Vogel, Wladimir (Rudolfovich)

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Vogel, Wladimir (Rudolfovich)

Vogel, Wladimir (Rudolfovich), significant German-Russian-born Swiss composer; b. Moscow (of a German father and a Russian mother), Feb. 29, 1896; d. Zürich, June 19,1984. He began composing in his youth. At the outbreak of World War I (1914), he was interned in Russia as an enemy alien; after the Armistice in 1918, he went to Berlin, where he studied with Tiessen (1919-21) and Busoni (1921-24). He was greatly influenced by both Busoni and Schoenberg. From 1929 to 1933 Vogel taught at the Klindworth-Scharwenka Cons, in Berlin; with the advent to power of the Nazi government, Vogel, although not a Jew, chose to leave Germany. He worked in Strasbourg and Brussels with Scherchen on various problems of musical techniques; then went to Switzerland, and in 1954 became a naturalized Swiss citizen. Vogel’s idiom of composition underwent several changes throughout the years. A convinced believer in the mystical power of music, he felt great affinity with Scriabin’s mystical ideas and techniques; he built his melodies along the upper overtones of the harmonic series, and his harmonies on a massive superimposition of perfect fourths and tritones. Gradually he approached the method of composition in 12 tones as promulgated by Schoenberg, while Busoni’s precepts of neo-Classical structures governed Vogel’s own works as far as formal design was concerned; many of his polyphonic compositions adhered to the Classical harmonic structures in four parts, which he maintained even in choral pieces using the Sprechstimme. Serialist procedures were adumbrated in Vogel- music through the astute organization of melodic and rhythmic elements.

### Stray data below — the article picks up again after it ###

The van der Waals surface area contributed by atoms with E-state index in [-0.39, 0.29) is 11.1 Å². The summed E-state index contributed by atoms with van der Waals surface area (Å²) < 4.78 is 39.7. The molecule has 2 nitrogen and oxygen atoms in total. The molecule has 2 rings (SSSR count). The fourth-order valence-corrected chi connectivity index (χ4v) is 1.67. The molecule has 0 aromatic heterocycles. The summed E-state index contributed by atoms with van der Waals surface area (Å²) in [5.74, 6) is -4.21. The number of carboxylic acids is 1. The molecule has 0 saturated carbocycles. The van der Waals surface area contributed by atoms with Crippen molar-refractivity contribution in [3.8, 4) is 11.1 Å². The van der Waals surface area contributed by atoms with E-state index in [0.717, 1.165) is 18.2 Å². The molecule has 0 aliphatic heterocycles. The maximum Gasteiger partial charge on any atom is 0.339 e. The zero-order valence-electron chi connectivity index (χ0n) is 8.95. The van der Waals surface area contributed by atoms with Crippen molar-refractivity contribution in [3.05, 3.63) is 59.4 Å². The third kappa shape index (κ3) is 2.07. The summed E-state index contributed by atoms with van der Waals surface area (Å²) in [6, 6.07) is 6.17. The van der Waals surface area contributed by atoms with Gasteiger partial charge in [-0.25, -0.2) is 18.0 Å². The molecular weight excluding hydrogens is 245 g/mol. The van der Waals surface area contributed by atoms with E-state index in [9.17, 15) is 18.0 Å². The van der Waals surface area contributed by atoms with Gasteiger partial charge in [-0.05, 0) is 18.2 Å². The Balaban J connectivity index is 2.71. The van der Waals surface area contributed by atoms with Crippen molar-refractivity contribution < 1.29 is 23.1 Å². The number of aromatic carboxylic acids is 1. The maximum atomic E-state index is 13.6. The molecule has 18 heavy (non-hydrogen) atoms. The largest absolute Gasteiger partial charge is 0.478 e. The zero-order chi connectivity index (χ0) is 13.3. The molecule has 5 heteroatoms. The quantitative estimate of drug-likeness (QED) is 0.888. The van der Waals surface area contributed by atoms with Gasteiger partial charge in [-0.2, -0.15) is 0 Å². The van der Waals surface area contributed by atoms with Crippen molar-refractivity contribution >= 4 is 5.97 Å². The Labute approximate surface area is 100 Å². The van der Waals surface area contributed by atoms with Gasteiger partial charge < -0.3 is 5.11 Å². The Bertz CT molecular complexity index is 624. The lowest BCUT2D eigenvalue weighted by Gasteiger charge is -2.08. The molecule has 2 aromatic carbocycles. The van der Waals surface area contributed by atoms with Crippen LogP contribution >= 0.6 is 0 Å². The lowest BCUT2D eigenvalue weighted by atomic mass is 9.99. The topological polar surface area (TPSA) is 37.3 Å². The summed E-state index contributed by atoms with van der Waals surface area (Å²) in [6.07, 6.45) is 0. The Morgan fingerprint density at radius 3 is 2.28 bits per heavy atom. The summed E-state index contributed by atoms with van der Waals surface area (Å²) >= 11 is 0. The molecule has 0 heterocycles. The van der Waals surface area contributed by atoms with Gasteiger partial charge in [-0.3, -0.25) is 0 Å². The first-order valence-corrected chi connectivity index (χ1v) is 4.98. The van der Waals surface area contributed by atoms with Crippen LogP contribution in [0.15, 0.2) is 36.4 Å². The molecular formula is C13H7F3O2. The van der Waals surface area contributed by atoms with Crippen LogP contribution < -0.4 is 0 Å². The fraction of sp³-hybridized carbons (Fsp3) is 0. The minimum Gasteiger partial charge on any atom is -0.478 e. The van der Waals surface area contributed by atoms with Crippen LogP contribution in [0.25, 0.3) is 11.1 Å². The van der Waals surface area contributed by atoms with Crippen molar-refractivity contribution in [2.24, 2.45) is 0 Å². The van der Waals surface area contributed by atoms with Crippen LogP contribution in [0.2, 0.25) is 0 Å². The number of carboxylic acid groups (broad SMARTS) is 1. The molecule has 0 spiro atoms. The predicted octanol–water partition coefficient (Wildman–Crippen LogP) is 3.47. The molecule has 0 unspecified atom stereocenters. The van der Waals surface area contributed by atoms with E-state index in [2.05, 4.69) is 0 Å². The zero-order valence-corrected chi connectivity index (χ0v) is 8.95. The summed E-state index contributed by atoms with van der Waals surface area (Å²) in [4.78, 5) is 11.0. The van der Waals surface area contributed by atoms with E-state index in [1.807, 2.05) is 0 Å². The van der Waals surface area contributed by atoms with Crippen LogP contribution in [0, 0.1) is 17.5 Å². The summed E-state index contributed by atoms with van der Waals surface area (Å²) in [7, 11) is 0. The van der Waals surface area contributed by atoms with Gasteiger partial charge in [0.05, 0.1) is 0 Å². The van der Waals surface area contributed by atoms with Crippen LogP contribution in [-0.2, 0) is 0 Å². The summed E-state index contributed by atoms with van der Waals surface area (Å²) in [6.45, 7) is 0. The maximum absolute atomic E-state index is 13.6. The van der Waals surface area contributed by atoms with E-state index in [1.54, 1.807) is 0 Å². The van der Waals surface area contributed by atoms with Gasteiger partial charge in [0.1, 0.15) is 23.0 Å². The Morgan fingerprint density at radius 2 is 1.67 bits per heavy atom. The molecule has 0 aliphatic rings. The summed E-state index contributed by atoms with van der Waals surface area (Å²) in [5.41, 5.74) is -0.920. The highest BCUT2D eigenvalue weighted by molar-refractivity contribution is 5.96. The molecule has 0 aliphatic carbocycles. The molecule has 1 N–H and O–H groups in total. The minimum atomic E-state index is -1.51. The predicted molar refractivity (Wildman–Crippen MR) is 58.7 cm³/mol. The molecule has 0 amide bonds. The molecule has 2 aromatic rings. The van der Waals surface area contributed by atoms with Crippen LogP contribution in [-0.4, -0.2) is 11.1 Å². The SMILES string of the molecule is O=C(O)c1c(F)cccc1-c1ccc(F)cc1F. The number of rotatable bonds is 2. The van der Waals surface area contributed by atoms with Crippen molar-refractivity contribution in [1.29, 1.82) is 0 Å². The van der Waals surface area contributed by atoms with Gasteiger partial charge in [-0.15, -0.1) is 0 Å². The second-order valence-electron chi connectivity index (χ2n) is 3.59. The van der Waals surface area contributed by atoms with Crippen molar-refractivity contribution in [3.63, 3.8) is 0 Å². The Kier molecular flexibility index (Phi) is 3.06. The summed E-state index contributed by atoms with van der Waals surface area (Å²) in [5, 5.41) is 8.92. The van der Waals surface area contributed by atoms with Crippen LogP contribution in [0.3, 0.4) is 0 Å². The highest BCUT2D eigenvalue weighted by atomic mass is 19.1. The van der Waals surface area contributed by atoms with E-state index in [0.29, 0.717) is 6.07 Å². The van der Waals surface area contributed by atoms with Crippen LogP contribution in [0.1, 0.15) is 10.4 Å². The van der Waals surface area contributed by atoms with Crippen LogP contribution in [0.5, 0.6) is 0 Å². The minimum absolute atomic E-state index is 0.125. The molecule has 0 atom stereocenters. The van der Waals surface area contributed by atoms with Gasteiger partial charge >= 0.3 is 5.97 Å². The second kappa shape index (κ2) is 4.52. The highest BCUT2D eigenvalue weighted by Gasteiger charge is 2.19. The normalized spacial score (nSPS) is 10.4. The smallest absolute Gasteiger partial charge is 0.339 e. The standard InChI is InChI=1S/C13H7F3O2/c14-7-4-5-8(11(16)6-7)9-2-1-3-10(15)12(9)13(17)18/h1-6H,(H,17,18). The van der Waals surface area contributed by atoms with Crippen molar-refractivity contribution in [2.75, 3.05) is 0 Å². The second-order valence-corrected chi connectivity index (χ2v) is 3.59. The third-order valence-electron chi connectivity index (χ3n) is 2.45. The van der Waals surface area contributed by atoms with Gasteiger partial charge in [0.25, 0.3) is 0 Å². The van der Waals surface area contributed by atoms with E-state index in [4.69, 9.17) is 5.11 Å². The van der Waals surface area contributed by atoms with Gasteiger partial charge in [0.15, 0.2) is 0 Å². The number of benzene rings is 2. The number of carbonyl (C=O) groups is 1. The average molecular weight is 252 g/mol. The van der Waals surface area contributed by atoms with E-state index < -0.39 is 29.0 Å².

ORCH. Sinfonia fugata (1924); 4 Studies: Ritmica funebre, Ritmica scherzosa, Ostinato perpetuo,and Ritmica ostinata (1930-32); Rallye (1932); Tripartita (1934; Geneva, Nov. 21,1935); Violin Concerto (1937); Passacaglia (1946); Sept aspects d’une série de douze sons (1949-50); Spiegelungen (1952; Frankfurt am Main, June 26, 1953); Cello Concerto (1954; Zürich, Nov. 27, 1956); Interludio lirico (1954); Preludio, Interludio lirico, Postludio (1954); Hörformen I (1967) and II (1967-69); Cantique en forme d’un canon à quatre voix (1969); Abschiedfor Strings (1973); Meloformenfor Strings (1974); Hommagefor Strings (1974). CHAMBER: La Ticinellafor Flute, Oboe, Clarinet, Saxophone, and Bassoon (1941); 12 variétudesfor Flute, Clarinet, Violin, and Cello (1942); Inspiré par Jean Arpfor Violin, Flute, Clarinet, and Cello (1965); Analogien,“Hörformen” for String Quartet (1973); Monophoniefor Violin (1974); Für Flöte, Oboe, Klarinette, und Fagott (1974); Poèmefor Cello (1974); Terzettfor Flute, Clarinet, and Bassoon (1975). Piano: Nature vivante,6 expressionistic pieces (1917-21); Einsames Getröpfel und Gewuchsel (1921; rev. 1968); Dai tempi più remoti,3 pieces (1922-31; rev. 1968); Etude-Toccata (1926); Epitaffio per Alban Berg (1936); Klavier-eigene Interpretationsstudie einer varierten Zwölftonfolge (1972); 4 Versionen einer Zwölftonfolge (1972); Musikfor Wind Quartet and Strings (1975). VOCAL: Wagadus Untergang durch die Eitelkeit,cantata for 3 Soloists, Mixed Chorus, Speaking Chorus, and 5 Saxophones (1930); Thyl Claes (Till Eulenspiegel), oratorio in 2 parts: Oppression (1938) and Liberation (1943-15; orch. suite, Palermo, April 26,1949); An die Jugend der Weltfor Chorus and Chamber Orch. (1954); Goethe- Aphorismenfor Soprano and Strings (Venice, Sept. 1955); Eine Gotthardkantatefor Baritone and Strings (1956); Jona ging doch nach Ninivefor Baritone, Speaking Soloists and Chorus, Mixed Chorus, and Orch. (1958); Meditazione su Amadeo Modiglianifor 4 Soloists, Narrator, Chorus, and Orch. (Lugano, March 31,1962); Die Flucht,dramatic oratorio (1963-64; Zürich, Nov. 8, 1966); Schrittefor Alto and Orch. (1968); Gli Spazialifor Speakers, Vocalists, and Orch., after the writings of Leonardo da Vinci, Autour de la luneby Jules Verne, and utterances of the American astronauts (1969-71).


H. Oesch, W. V: Sein Weg zu einer neuen musikalischen Wirklichkeit (Bern, 1967); W. Labhart, W. V: Konturen eines Mitbegrundes der Neuen Musik (Zürich, 1982); F. Geiger, Die Dramma-Oratorien von M. V, 1896-1984 (Hamburg, 1998).

—Nicolas Slonimsky/Laura Kuhn/Dennis McIntire

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Vogel, Wladimir (Rudolfovich)

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